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Finalists say we haven't heard the last of them ...

"There's no shortcut to success." ...

#0C4B81 America Says Goodbye To "Idol" Contestants

#0C4B81 "American Idol" Season Five Top 24 Finalists

#0C4B81 Hollywood Audition Photos Of "American Idol" Season Five

#0C4B81 First Round Photos Of "American Idol" Season Five

#0C4B81 Get your "Idol" fix, where you'll find all the latest news and interviews

— by Corey Moss

The comments from a just-eliminated "American Idol" contestant are as predictable as Simon Cowell's wardrobe: "It was a blessing just to make the final 12 ... The world hasn't seen the last of me ..."

Actually, we probably have seen the last of you.

With another finals season of the most popular television show in the country starting next week, the odds look tougher than ever. There are four seasons in the history books now, and few, if any, of the 40 people who made it to the finals but didn't win or come in second have been able to transition their instant fame into legitimate stardom.

Millions of Americans watched or voted for them on "Idol," but of the 12th- through third-place finishers who have gone on to release records, only one has gone gold: second-season country singer Josh Gracin (around 646,500 copies sold), who finished fourth.

Another second-season singer, third-place finisher Kimberley Locke, has sold approximately 209,000 copies of One Love, but after her, the next-best loser is — tellingly — William Hung's Inspiration (194,00). Trailing in the dust of "She Bangs" are Tamyra Gray's The Dreamer (122,000), RJ Helton's Real Life (21,000), John Stevens' Red (18,000), George Huff's Miracles (17,000) and self-titled albums from Jasmine Trias (12,000) and Corey Clark (2,400).

Josh Gracin
Former Marine teams with Rascal Flatts producer Marty Williams. Download: Patriotic tear-jerker "The Other Little Soldier"

Kimberly Locke
R&B singer goes for the adult-contemporary audience. Download: Clay Aiken duet "Without You"

William Hung
Berkeley nerd outsmarts the record-buying public with Ricky Martin covers. Download: Latin/Chinese mash-up "Bailamos"

Tamyra Gray
Favorite loser gets her due with help from Scott Storch, Babyface. Download: Prince homage "Good Ol' Days"

John Stevens
Boy nextdoor gets his old-school croon on. Download: Lounge cover of Maroon 5's "This Love"
Compare that to sales of Kelly Clarkson's Breakaway (4,811,000), Clay Aiken's Measure of a Man (2,740,000), Carrie Underwood's Some Hearts (2,184,000), Ruben Studdard's Soulful (1,779,000) and Fantasia's Free Yourself (1,674,000) and it becomes quite clear: To make a significant impact in the music industry, making the final 12 of "American Idol" is not enough. You need to make the final two.

Why? Well, that's up for debate.

Some — including songwriter/producer Kara DioGuardi, who has worked with most of the winners and runners-up — say that at the end of the day, it's a show that's all about the winners. " 'American Idol' is the dream," she said, "it's not the dreams."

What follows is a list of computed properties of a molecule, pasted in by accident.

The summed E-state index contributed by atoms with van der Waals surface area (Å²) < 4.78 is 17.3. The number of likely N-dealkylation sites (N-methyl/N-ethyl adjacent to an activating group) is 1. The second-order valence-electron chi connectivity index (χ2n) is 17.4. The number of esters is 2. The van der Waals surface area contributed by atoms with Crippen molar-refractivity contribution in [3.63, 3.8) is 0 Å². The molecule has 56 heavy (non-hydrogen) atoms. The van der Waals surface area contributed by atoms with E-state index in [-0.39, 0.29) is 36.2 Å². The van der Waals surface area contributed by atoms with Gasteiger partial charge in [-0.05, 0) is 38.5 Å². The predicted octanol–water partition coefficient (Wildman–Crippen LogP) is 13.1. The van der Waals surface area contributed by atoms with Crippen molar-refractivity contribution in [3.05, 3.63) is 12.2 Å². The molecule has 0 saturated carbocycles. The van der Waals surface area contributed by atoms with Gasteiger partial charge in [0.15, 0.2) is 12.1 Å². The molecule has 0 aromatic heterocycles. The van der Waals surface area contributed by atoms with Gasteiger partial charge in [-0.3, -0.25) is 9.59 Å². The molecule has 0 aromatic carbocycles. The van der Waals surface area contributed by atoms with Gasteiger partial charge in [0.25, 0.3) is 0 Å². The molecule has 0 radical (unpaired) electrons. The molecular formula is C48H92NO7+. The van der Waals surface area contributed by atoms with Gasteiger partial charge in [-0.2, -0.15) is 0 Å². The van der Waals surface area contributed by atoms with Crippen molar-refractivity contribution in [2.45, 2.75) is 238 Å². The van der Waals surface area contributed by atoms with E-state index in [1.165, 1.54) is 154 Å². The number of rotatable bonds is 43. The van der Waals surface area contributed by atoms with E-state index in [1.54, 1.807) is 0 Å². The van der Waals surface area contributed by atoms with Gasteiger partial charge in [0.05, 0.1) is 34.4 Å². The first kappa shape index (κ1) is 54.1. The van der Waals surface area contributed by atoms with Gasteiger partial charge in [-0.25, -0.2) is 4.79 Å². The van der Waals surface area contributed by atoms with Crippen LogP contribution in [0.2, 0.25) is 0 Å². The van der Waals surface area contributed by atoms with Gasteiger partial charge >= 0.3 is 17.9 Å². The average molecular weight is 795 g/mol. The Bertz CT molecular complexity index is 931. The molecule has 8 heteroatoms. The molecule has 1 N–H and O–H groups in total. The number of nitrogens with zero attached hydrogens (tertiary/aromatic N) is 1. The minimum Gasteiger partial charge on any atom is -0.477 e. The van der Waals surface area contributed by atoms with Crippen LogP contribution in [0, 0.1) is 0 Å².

Another popular presumption is that finalists — who sign an agreement not to release music until the debut singles from the winner and runner-up are in stores and the subsequent Idols Live Tour is completed — are missing their window of opportunity.

"Pop culture has a short-term memory," said Andrew Wallenstein, senior TV reporter for The Hollywood Reporter. "And as much as we embrace these people who are great contestants year in and year out, for some reason we forget them two weeks after the show ends. And I think the problem is there is only so much room in our hearts for these big winners."

And by the time the singers finally can approach record labels, they are being met with apprehension, almost to where some might call being an "Idol" finalist a curse. After all, credibility is part of the music business, and doing cheesy Ford commercials and singing Stevie Wonder covers for Paula Abdul doesn't carry a lot of weight.

"I think these A&R guys are excited [about the 'Idol' experience], but at the same time they deal with people every day who have wide audiences, and I think they're nervous," said Jon Peter Lewis, a third-season finalist who is shopping a solo record. "I mean, 60 million people watched the finale the year I was on, and I think Fantasia sold just over a million. It's a small fraction of the viewers who actually buy the records."

"People all around in the industry — and I've had hundreds of meetings — everyone is a little gun shy," added Constantine Maroulis, one of last season's most experienced contestants. "You see the 'Idol' ratings and it seems like an obvious decision. We come in with a huge fanbase, television exposure and experience, relationships with the talk shows. What other artist that a label is about to break has that already? But people are a little hesitant."

There's no shortcut to success. ...
Photo: Fox

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 "Since U
 Been Gone"
 Since U Been Gone


 "What If"


 "Free Yourself" 
 Free Yourself


 "Jesus, Take
 the Wheel"
 Some Hearts